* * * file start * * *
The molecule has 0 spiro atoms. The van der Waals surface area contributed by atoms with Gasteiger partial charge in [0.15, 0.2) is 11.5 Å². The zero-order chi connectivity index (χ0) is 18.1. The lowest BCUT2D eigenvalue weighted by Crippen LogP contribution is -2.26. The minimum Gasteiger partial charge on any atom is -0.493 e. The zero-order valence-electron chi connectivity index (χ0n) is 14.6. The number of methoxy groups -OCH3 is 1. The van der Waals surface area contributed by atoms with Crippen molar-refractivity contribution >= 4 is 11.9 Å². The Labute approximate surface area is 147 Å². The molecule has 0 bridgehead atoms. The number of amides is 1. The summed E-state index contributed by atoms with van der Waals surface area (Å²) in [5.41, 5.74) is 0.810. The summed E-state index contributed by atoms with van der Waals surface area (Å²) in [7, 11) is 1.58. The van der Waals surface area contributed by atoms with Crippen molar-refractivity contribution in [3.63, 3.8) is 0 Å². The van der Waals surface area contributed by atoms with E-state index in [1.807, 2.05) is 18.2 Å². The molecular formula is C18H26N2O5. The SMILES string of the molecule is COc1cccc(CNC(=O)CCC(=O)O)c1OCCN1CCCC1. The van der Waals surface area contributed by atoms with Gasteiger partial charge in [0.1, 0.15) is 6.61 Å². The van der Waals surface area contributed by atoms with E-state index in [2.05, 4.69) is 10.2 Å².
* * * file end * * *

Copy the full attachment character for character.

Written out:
The molecule has 0 spiro atoms. The van der Waals surface area contributed by atoms with Gasteiger partial charge in [0.15, 0.2) is 11.5 Å². The zero-order chi connectivity index (χ0) is 18.1. The lowest BCUT2D eigenvalue weighted by Crippen LogP contribution is -2.26. The minimum Gasteiger partial charge on any atom is -0.493 e. The zero-order valence-electron chi connectivity index (χ0n) is 14.6. The number of methoxy groups -OCH3 is 1. The van der Waals surface area contributed by atoms with Crippen molar-refractivity contribution >= 4 is 11.9 Å². The Labute approximate surface area is 147 Å². The molecule has 0 bridgehead atoms. The number of amides is 1. The summed E-state index contributed by atoms with van der Waals surface area (Å²) in [5.41, 5.74) is 0.810. The summed E-state index contributed by atoms with van der Waals surface area (Å²) in [7, 11) is 1.58. The van der Waals surface area contributed by atoms with Crippen molar-refractivity contribution in [3.63, 3.8) is 0 Å². The van der Waals surface area contributed by atoms with E-state index in [1.807, 2.05) is 18.2 Å². The molecular formula is C18H26N2O5. The SMILES string of the molecule is COc1cccc(CNC(=O)CCC(=O)O)c1OCCN1CCCC1. The van der Waals surface area contributed by atoms with Gasteiger partial charge in [0.1, 0.15) is 6.61 Å². The van der Waals surface area contributed by atoms with E-state index in [2.05, 4.69) is 10.2 Å².